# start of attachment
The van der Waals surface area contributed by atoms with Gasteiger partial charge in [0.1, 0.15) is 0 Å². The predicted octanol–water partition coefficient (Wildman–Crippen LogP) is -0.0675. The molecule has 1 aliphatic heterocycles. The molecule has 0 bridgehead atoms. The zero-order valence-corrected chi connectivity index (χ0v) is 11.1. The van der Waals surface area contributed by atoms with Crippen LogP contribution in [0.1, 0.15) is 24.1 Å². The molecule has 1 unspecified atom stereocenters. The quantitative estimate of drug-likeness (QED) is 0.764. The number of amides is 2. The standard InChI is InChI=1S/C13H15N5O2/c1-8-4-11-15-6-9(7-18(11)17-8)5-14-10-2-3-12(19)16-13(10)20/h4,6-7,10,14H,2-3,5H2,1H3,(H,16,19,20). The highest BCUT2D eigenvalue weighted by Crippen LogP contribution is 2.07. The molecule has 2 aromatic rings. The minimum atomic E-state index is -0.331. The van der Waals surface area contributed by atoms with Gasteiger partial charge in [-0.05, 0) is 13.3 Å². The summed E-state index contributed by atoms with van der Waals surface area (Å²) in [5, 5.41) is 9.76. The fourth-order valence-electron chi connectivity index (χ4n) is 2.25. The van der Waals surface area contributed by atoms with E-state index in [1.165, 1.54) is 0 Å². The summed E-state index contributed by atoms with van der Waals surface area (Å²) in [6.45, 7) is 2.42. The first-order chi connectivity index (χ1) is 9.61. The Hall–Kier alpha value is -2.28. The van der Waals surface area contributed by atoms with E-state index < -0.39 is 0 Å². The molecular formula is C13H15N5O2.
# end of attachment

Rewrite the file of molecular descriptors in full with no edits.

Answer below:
The van der Waals surface area contributed by atoms with Gasteiger partial charge in [0.1, 0.15) is 0 Å². The predicted octanol–water partition coefficient (Wildman–Crippen LogP) is -0.0675. The molecule has 1 aliphatic heterocycles. The molecule has 0 bridgehead atoms. The zero-order valence-corrected chi connectivity index (χ0v) is 11.1. The van der Waals surface area contributed by atoms with Crippen LogP contribution in [0.1, 0.15) is 24.1 Å². The molecule has 1 unspecified atom stereocenters. The quantitative estimate of drug-likeness (QED) is 0.764. The number of amides is 2. The standard InChI is InChI=1S/C13H15N5O2/c1-8-4-11-15-6-9(7-18(11)17-8)5-14-10-2-3-12(19)16-13(10)20/h4,6-7,10,14H,2-3,5H2,1H3,(H,16,19,20). The highest BCUT2D eigenvalue weighted by Crippen LogP contribution is 2.07. The molecule has 2 aromatic rings. The minimum atomic E-state index is -0.331. The van der Waals surface area contributed by atoms with Gasteiger partial charge in [-0.05, 0) is 13.3 Å². The summed E-state index contributed by atoms with van der Waals surface area (Å²) in [5, 5.41) is 9.76. The fourth-order valence-electron chi connectivity index (χ4n) is 2.25. The van der Waals surface area contributed by atoms with E-state index in [1.165, 1.54) is 0 Å². The summed E-state index contributed by atoms with van der Waals surface area (Å²) in [6.45, 7) is 2.42. The first-order chi connectivity index (χ1) is 9.61. The Hall–Kier alpha value is -2.28. The van der Waals surface area contributed by atoms with E-state index < -0.39 is 0 Å². The molecular formula is C13H15N5O2.